Sierra Leone visit update from Bethany Green.
Esther and I couldn’t stop grinning at each other with excitement. It was the first time my 15year old daughter had been on a plane and the view out the window was mesmerising. The English Channel, France and Spain, and then the desert and highlands of North Africa. We couldn’t quite believe that the year of planning, saving up and prayer was over and we were actually going to be in Sierra Leone.
Janet O’Shea was our team leader, having been out to Sierra Leone five times already and we were so thrilled to have her guidance. Although we had met her at the Connexions Conference and salvaging sleeping bags at Reading Festival, we didn’t know each other well. However, the three of us quickly became good friends and worked very well together.
We arrived late on the Tuesday evening and after the car breaking down, finally reached Bethesda Orphanage. The welcome from the children was as warm as the weather, and we were shown to the lovely guest rooms, with a flushing toilet.
The programme Magnus handed us for our stay was impressive and exhausting. We had expected the containers to be at Bethesda and that we would be involved in the distribution of aid. But since they were under restrictions in the docks, we spent the first three days visiting 18 schools and/or churches. This was a completely new experience for Esther and I and we had no idea what to expect. But with Janet’s expertise and Magnus’ wonderful care, we swiftly got into a rhythm.
The Head Teacher, Pastor and children would greet us with songs and speeches. Then Janet would present greetings from the SLM. I would share a brief word from scripture, followed by Esther and I showing the children how to do a “loud” Amen (you wind your arm like a crank on the “Aaaaa” part and then shoot your arm in the air with a yell on “men!” Needs to be witnessed!), and then I would pray a blessing. A Bible quiz would follow where the children won prizes and we would finish by presenting the Head Teacher with a box of books and a football for the school.
For Esther and I, it was our first experience of such extreme poverty. The mud brick houses and non-existent roads, water drawn from a well or pump, the ‘hole’ toilets, are memories that will never leave us. But neither will the wonderful people we met. And what a privilege that was! Aminata, Sallay and the children of Bethesda are wonderful and looked after us so well. Each evening we joined them for their devotions and saw their deep and loving relationship with the Lord. Ambrose, the pastor of Fabaina Church, newly built with a roof but no windows or doors, excitedly told us of his plans to reach out to neighbouring villages. Samuel took us on a medicine walk through the bush and then treated us to fresh coconuts in his home.
On the Saturday we joined the children to their annual trip to the beach. 34 of us fit into that 15 seater minibus! The Sunday was a special day. We crossed the river on the ferry to visit the Anne Pink School and church. Anne is a member of Rosedale and we gifted Pastor Michael with a photo of our church. Magnus then took us to his church in Mabang for the morning service, where he asked me to preach for the first Sunday of Advent. I’m pretty sure I was the most blessed that morning! Of course, it came as a terrible shock when we heard just two weeks later that the ferry had sunk.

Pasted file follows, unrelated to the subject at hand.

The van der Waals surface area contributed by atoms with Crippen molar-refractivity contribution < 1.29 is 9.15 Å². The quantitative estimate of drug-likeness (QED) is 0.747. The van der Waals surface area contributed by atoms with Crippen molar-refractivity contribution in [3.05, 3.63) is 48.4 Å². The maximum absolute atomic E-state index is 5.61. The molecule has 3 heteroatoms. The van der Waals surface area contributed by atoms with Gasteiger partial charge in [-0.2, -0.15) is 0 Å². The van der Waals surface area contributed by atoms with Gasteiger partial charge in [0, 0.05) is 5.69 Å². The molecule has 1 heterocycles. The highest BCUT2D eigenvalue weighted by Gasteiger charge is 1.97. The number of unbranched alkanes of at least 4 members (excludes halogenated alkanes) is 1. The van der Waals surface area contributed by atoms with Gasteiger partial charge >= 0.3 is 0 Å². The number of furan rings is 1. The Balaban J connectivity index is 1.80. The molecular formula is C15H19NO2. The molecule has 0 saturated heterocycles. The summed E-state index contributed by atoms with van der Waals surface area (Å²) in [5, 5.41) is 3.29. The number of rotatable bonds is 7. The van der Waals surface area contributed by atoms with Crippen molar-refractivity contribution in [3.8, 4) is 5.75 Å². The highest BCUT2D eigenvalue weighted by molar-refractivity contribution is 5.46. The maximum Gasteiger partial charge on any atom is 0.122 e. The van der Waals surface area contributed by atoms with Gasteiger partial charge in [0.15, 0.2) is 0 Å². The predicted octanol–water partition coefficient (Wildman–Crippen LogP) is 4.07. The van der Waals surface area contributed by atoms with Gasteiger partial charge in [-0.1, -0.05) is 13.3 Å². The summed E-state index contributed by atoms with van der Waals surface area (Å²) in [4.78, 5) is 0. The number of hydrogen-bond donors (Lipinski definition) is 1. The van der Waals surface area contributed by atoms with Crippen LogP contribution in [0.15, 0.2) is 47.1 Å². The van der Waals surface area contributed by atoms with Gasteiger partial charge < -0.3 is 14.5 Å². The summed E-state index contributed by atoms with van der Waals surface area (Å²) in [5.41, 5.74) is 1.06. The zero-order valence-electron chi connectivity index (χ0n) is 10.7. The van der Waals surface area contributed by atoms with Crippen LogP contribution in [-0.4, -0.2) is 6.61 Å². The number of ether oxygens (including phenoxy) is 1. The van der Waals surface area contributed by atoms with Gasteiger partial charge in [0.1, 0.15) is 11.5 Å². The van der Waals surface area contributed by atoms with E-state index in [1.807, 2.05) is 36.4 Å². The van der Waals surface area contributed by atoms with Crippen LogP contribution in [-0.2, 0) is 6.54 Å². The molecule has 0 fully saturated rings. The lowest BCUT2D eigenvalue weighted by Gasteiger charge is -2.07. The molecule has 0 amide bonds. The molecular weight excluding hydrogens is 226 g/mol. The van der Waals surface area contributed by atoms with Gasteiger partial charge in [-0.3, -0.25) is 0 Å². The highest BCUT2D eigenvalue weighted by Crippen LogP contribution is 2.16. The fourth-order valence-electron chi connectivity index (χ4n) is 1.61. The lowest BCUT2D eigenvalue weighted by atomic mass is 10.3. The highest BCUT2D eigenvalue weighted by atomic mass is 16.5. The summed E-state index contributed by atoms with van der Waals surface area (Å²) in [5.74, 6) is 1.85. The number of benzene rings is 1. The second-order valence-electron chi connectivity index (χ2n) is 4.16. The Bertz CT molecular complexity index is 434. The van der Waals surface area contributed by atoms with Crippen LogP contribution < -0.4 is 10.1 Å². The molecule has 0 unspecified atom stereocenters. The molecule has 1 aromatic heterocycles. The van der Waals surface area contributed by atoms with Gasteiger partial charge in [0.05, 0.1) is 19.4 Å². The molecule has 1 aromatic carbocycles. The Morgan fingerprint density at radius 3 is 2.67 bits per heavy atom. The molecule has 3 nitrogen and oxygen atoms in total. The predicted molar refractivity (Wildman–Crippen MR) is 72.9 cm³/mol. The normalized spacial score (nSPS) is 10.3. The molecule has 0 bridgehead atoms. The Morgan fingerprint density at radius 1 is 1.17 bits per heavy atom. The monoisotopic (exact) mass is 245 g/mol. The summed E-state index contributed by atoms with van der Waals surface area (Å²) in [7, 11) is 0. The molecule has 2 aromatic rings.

Several people lost their lives, including two children from Mabang school and church and a friend of Bethesda. Our hearts and prayers went out to Magnus and the families.
Since the containers never arrived, our plan to distribute the aid never materialised. This was hugely disappointing, especially for Janet who had worked the whole year on the project. But as we prayed and talked, we felt that perhaps this was according to God’s plan. Had we gone with all the gifts, it would have re-enforced the view that we are rich white people with largess. Instead we listened, talked, observed school lessons, prayed and did what we could to hear and understand the need. We also had the opportunity to provide funds for several very sick people to receive medical care, including a young boy who had broken his arm in two places a few weeks before.
We were deeply touched by the commitment and hard work of all the teachers and pastors and congregations that we met. In situations that are so difficult and deprived, many give sacrificially of themselves for the benefit of others. And that is especially true of Magnus. A man of God, Magnus’ heart, vision, abilities and integrity humbled and inspired us. He is a rare man and we would commend him to all the Connexions Churches as an example of a Holy Spirit filled servant of Christ.
Esther and I returned from the trip a new understanding of the challenges and blessings of life and ministry in Sierra Leone. We are so grateful to the Lord for the opportunity and are praying about how and when He might lead us back there. If you ever have the opportunity to visit, we would encourage you to go. You will never be the same again.
Janet O'Shea, Bethany and Esther Green from Rosedale Community Church in Cheshunt visited Sierra Leone for 13 days in November and December 2018, staying at the Bethesda Orphanage and visiting a number of churches and schools in the local area.